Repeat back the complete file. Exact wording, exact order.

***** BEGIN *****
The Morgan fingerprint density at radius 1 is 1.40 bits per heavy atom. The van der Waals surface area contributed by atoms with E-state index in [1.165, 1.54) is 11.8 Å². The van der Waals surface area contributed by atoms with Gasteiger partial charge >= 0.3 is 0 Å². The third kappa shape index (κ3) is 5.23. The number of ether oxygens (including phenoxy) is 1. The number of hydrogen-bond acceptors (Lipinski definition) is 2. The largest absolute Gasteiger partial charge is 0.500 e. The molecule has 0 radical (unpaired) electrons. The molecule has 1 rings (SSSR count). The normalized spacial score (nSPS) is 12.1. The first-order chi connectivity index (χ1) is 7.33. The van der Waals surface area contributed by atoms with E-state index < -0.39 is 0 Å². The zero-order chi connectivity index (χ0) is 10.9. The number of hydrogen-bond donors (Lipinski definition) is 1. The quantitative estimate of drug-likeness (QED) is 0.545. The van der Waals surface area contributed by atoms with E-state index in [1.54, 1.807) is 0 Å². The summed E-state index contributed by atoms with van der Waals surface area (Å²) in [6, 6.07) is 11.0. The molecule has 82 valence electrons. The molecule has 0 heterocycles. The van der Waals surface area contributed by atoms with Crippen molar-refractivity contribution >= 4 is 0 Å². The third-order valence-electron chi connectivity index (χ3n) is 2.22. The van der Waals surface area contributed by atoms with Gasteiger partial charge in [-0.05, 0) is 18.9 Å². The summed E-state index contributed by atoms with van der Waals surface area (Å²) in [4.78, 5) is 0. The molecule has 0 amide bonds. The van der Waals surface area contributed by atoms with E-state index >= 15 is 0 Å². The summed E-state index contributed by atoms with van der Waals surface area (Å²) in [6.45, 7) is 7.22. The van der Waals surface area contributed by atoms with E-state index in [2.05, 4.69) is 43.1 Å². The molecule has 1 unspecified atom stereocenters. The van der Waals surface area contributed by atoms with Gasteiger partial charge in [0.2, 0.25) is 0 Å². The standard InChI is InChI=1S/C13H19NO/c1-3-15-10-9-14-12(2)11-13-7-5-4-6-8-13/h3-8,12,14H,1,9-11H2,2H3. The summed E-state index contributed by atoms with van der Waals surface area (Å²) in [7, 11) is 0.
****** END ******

The Morgan fingerprint density at radius 1 is 1.40 bits per heavy atom. The van der Waals surface area contributed by atoms with E-state index in [1.165, 1.54) is 11.8 Å². The van der Waals surface area contributed by atoms with Gasteiger partial charge >= 0.3 is 0 Å². The third kappa shape index (κ3) is 5.23. The number of ether oxygens (including phenoxy) is 1. The number of hydrogen-bond acceptors (Lipinski definition) is 2. The largest absolute Gasteiger partial charge is 0.500 e. The molecule has 0 radical (unpaired) electrons. The molecule has 1 rings (SSSR count). The normalized spacial score (nSPS) is 12.1. The first-order chi connectivity index (χ1) is 7.33. The van der Waals surface area contributed by atoms with E-state index < -0.39 is 0 Å². The zero-order chi connectivity index (χ0) is 10.9. The number of hydrogen-bond donors (Lipinski definition) is 1. The quantitative estimate of drug-likeness (QED) is 0.545. The van der Waals surface area contributed by atoms with E-state index in [1.54, 1.807) is 0 Å². The summed E-state index contributed by atoms with van der Waals surface area (Å²) in [6, 6.07) is 11.0. The molecule has 82 valence electrons. The molecule has 0 heterocycles. The van der Waals surface area contributed by atoms with Crippen molar-refractivity contribution >= 4 is 0 Å². The third-order valence-electron chi connectivity index (χ3n) is 2.22. The van der Waals surface area contributed by atoms with Gasteiger partial charge in [-0.05, 0) is 18.9 Å². The summed E-state index contributed by atoms with van der Waals surface area (Å²) in [4.78, 5) is 0. The molecule has 0 amide bonds. The van der Waals surface area contributed by atoms with E-state index >= 15 is 0 Å². The summed E-state index contributed by atoms with van der Waals surface area (Å²) in [6.45, 7) is 7.22. The van der Waals surface area contributed by atoms with E-state index in [2.05, 4.69) is 43.1 Å². The molecule has 1 unspecified atom stereocenters. The van der Waals surface area contributed by atoms with Gasteiger partial charge in [0.2, 0.25) is 0 Å². The standard InChI is InChI=1S/C13H19NO/c1-3-15-10-9-14-12(2)11-13-7-5-4-6-8-13/h3-8,12,14H,1,9-11H2,2H3. The summed E-state index contributed by atoms with van der Waals surface area (Å²) in [7, 11) is 0.